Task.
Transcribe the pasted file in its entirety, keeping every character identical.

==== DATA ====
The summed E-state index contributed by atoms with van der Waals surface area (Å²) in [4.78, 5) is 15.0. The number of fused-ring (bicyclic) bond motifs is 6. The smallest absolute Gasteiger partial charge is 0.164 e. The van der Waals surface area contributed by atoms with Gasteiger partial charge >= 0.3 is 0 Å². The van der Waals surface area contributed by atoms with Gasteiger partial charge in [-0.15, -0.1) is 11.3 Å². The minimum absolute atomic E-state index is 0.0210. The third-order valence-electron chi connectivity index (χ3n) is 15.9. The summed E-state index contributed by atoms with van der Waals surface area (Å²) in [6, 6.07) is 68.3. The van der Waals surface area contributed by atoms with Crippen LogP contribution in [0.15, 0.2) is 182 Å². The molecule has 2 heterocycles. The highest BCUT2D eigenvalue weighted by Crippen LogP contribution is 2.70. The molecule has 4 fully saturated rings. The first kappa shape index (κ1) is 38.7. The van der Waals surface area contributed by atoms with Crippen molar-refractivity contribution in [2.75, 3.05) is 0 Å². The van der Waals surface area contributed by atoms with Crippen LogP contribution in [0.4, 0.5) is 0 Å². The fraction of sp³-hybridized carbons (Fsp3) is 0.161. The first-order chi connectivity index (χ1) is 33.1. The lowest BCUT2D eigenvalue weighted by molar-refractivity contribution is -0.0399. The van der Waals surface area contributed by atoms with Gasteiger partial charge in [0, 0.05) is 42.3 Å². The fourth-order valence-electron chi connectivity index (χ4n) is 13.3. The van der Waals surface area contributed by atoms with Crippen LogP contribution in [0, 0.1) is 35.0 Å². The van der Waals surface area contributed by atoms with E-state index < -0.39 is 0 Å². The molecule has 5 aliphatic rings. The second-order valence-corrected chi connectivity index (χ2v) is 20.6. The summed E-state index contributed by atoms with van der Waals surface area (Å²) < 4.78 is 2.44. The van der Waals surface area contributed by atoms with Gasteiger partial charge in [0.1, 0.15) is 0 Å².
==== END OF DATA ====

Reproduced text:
The summed E-state index contributed by atoms with van der Waals surface area (Å²) in [4.78, 5) is 15.0. The number of fused-ring (bicyclic) bond motifs is 6. The smallest absolute Gasteiger partial charge is 0.164 e. The van der Waals surface area contributed by atoms with Gasteiger partial charge >= 0.3 is 0 Å². The van der Waals surface area contributed by atoms with Gasteiger partial charge in [-0.15, -0.1) is 11.3 Å². The minimum absolute atomic E-state index is 0.0210. The third-order valence-electron chi connectivity index (χ3n) is 15.9. The summed E-state index contributed by atoms with van der Waals surface area (Å²) in [6, 6.07) is 68.3. The van der Waals surface area contributed by atoms with Crippen LogP contribution in [0.15, 0.2) is 182 Å². The molecule has 2 heterocycles. The highest BCUT2D eigenvalue weighted by Crippen LogP contribution is 2.70. The molecule has 4 fully saturated rings. The first kappa shape index (κ1) is 38.7. The van der Waals surface area contributed by atoms with Crippen molar-refractivity contribution in [2.75, 3.05) is 0 Å². The van der Waals surface area contributed by atoms with Crippen LogP contribution in [0.4, 0.5) is 0 Å². The fraction of sp³-hybridized carbons (Fsp3) is 0.161. The first-order chi connectivity index (χ1) is 33.1. The lowest BCUT2D eigenvalue weighted by molar-refractivity contribution is -0.0399. The van der Waals surface area contributed by atoms with Gasteiger partial charge in [0, 0.05) is 42.3 Å². The fourth-order valence-electron chi connectivity index (χ4n) is 13.3. The van der Waals surface area contributed by atoms with Crippen LogP contribution in [0, 0.1) is 35.0 Å². The van der Waals surface area contributed by atoms with E-state index < -0.39 is 0 Å². The molecule has 5 aliphatic rings. The second-order valence-corrected chi connectivity index (χ2v) is 20.6. The summed E-state index contributed by atoms with van der Waals surface area (Å²) < 4.78 is 2.44. The van der Waals surface area contributed by atoms with Gasteiger partial charge in [0.1, 0.15) is 0 Å².